China, Ian Morris, India, Margaret Mead, primates, Roman Empire, United States, violence, war
Ian Morris, War! What Is It Good For?
Farrar, Straus Giroux, 2014. 495 pp. $30
You may not want to read this book, but you should at least know what it says. And what Ian Morris says is “a paradoxical, counterintuitive, and frankly disturbing notion”: that throughout human history, war has made the world both safer and richer. He distinguishes two types of war, productive and nonproductive, so the argument is somewhat finer than it first appears. But you get the rough idea.
As someone who entered his teenage years when this country abandoned the promise of the Great Society to fight a pointless war in Southeast Asia, and when civil rights marchers were being beaten, jailed, and murdered simply for demanding their constitutional right to vote, on the face of it, I have a hard time swallowing Morris’s theory.
Even so, he persuaded me more than I thought he would. (I also have to say that I enjoyed his witty, pungent prose.) I can believe that the Roman Empire, by subduing warring tribes, ended raiding and pillaging so that the odds of dying a violent death fell substantially over time. The same advance, Morris argues, occurred in ancient China and India, whereas in medieval Europe, it didn’t. Why? Because the rulers of Rome, China, and India–or, more precisely, their administrators–understood what the later European warlords didn’t, that plunder failed to pay in the long run.
What paid was enforcing civil order and charging for the service, which Morris calls “a racket, but it may still be the best game in town.” The racket worked if trade thrived, peasants fed the population and paid taxes, preferably collected by honest agents, because corruption hurt the state. However, civil order depended on force, as did repelling threats from without, so much of that efficiency and created wealth went toward military power. The difference between long-lasting empires and transient warlords was the willingness to restrain greed and incompetence and fight (mostly) those wars that strengthened the state, the productive ones. Take this to its logical conclusion, and you can see why empires end when maintaining their military advantage either becomes too expensive or physically impossible, and they risk fighting the wrong wars. As he points out, the United States faces this dilemma right now.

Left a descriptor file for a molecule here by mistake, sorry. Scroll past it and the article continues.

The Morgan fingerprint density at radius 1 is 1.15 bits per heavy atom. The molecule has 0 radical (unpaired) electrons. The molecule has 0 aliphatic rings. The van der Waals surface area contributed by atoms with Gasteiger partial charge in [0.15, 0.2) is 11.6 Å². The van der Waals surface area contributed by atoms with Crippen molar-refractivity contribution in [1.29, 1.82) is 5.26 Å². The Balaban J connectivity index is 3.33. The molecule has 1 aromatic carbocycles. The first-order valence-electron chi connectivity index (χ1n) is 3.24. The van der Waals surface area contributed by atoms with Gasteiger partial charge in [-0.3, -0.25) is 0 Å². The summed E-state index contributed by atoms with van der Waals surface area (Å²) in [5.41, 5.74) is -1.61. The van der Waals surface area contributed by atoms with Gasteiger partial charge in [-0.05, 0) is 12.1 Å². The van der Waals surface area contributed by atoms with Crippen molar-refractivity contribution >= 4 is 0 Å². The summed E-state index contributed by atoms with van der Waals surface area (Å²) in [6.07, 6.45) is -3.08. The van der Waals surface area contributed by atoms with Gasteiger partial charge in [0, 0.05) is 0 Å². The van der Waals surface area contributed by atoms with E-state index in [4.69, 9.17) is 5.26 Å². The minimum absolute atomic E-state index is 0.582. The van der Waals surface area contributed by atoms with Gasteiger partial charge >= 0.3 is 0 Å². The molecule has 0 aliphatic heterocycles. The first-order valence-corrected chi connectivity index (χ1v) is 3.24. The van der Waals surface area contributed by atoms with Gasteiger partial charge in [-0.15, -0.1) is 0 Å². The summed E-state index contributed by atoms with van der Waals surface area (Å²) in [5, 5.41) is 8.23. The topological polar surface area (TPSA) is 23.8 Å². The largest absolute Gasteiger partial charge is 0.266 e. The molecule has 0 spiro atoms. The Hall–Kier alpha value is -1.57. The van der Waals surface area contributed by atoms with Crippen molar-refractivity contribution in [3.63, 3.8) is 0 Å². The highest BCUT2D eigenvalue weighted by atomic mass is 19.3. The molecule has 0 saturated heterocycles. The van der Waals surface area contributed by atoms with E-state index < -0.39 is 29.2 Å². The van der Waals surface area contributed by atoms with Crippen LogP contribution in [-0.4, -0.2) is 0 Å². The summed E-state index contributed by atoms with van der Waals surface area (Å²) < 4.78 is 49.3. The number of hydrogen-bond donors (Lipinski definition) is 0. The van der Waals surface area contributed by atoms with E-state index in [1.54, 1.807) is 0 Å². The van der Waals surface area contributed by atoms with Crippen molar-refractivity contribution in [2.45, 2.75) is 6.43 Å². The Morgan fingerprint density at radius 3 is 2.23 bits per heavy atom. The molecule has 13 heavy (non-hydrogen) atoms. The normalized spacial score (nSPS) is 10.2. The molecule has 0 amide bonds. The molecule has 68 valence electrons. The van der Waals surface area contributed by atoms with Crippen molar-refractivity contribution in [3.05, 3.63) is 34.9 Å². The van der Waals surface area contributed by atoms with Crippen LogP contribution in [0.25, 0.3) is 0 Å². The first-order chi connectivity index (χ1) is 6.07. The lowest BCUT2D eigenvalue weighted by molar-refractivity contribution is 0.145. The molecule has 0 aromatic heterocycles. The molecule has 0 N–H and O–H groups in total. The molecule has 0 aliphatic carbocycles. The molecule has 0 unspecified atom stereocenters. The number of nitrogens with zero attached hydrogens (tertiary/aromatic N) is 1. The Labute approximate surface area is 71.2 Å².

Where Morris falls short, I think, is when he starts sounding like a think tank, assuming that because the big picture makes sense (sort of), the little pictures must too. For instance, only once does he mention, in passing, civilian control of the military, the only means available to prevent those nasty, unproductive wars. That essential democratic concept must figure in the debate over how, or whether, democracies conduct wars against insurgents. Nor am I warmed all over by the idea that had Hitler won World War II, his empire would have been too large and piratical to sustain. I don’t care how many computer models have proven this; it’s no comfort.
I also mistrust averages, especially on a global scale. You may have heard of this paradox: Eight women throw a baby shower for a friend, but does that mean that all nine women average one month’s pregnancy? Of course not. So when I read that, over centuries, war has enriched the world by such-and-such percent, I want to know who got the money.
To his credit, Morris faces many ugly implications of his theory straight on. He repeatedly acknowledges that no victim of war would ever be cheered to think that the world had just been made safer or richer. But the most disturbing aspect, which he examines with such tact and grace that I have to applaud, is how violence seems ingrained in the human species and its primate relatives. His description of primate life is fascinating and eye-opening, and he damningly challenges Margaret Mead’s findings of peace and love on Samoa. (Apparently, her field research was much shorter and less thorough than she allowed.) I also liked his depiction of how the Soviet Union, built on bloody revolution and murder, peaceably dismantled itself about seventy years later.
War! What Is It Good For? is a provocative, important book, and I’m glad I read it.
Disclaimer: I borrowed my reading copy of this book from the public library.